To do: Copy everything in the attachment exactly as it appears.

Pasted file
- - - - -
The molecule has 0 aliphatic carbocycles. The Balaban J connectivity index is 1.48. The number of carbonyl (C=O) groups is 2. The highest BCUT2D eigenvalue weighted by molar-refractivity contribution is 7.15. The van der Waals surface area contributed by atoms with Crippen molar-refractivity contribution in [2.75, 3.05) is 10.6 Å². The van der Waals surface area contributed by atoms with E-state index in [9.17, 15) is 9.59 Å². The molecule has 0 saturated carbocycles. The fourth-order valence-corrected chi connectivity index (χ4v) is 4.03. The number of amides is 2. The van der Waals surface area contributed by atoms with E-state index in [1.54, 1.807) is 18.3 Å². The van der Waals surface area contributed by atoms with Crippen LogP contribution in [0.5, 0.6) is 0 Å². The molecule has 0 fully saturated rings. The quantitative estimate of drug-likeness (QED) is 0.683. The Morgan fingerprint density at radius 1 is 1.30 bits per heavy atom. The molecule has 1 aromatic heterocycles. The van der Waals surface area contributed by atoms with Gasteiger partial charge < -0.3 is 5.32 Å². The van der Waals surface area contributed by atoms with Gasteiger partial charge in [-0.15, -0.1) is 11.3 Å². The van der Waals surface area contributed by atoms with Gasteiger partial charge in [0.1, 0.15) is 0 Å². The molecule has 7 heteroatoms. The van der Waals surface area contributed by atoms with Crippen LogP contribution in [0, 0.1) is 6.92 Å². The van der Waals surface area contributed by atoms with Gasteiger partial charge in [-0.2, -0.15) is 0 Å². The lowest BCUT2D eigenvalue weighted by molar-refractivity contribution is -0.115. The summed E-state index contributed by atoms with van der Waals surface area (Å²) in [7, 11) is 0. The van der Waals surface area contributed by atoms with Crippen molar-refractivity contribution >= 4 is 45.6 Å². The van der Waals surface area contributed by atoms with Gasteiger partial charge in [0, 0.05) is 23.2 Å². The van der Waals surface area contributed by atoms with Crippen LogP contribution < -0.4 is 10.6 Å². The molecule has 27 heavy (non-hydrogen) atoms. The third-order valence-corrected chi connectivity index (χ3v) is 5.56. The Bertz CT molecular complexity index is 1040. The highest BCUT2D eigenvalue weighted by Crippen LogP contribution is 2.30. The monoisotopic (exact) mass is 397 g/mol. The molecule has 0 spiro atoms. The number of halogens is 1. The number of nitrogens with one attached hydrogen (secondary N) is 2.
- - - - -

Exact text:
The molecule has 0 aliphatic carbocycles. The Balaban J connectivity index is 1.48. The number of carbonyl (C=O) groups is 2. The highest BCUT2D eigenvalue weighted by molar-refractivity contribution is 7.15. The van der Waals surface area contributed by atoms with Crippen molar-refractivity contribution in [2.75, 3.05) is 10.6 Å². The van der Waals surface area contributed by atoms with E-state index in [9.17, 15) is 9.59 Å². The molecule has 0 saturated carbocycles. The fourth-order valence-corrected chi connectivity index (χ4v) is 4.03. The number of amides is 2. The van der Waals surface area contributed by atoms with E-state index in [1.54, 1.807) is 18.3 Å². The van der Waals surface area contributed by atoms with Crippen LogP contribution in [0.5, 0.6) is 0 Å². The molecule has 0 fully saturated rings. The quantitative estimate of drug-likeness (QED) is 0.683. The Morgan fingerprint density at radius 1 is 1.30 bits per heavy atom. The molecule has 1 aromatic heterocycles. The van der Waals surface area contributed by atoms with Gasteiger partial charge < -0.3 is 5.32 Å². The van der Waals surface area contributed by atoms with Gasteiger partial charge in [-0.15, -0.1) is 11.3 Å². The van der Waals surface area contributed by atoms with Gasteiger partial charge in [0.1, 0.15) is 0 Å². The molecule has 7 heteroatoms. The van der Waals surface area contributed by atoms with Crippen LogP contribution in [0, 0.1) is 6.92 Å². The van der Waals surface area contributed by atoms with Gasteiger partial charge in [-0.2, -0.15) is 0 Å². The lowest BCUT2D eigenvalue weighted by molar-refractivity contribution is -0.115. The summed E-state index contributed by atoms with van der Waals surface area (Å²) in [7, 11) is 0. The van der Waals surface area contributed by atoms with Crippen molar-refractivity contribution >= 4 is 45.6 Å². The van der Waals surface area contributed by atoms with Gasteiger partial charge in [0, 0.05) is 23.2 Å². The van der Waals surface area contributed by atoms with Crippen LogP contribution < -0.4 is 10.6 Å². The molecule has 27 heavy (non-hydrogen) atoms. The third-order valence-corrected chi connectivity index (χ3v) is 5.56. The Bertz CT molecular complexity index is 1040. The highest BCUT2D eigenvalue weighted by Crippen LogP contribution is 2.30. The monoisotopic (exact) mass is 397 g/mol. The molecule has 0 spiro atoms. The number of halogens is 1. The number of nitrogens with one attached hydrogen (secondary N) is 2.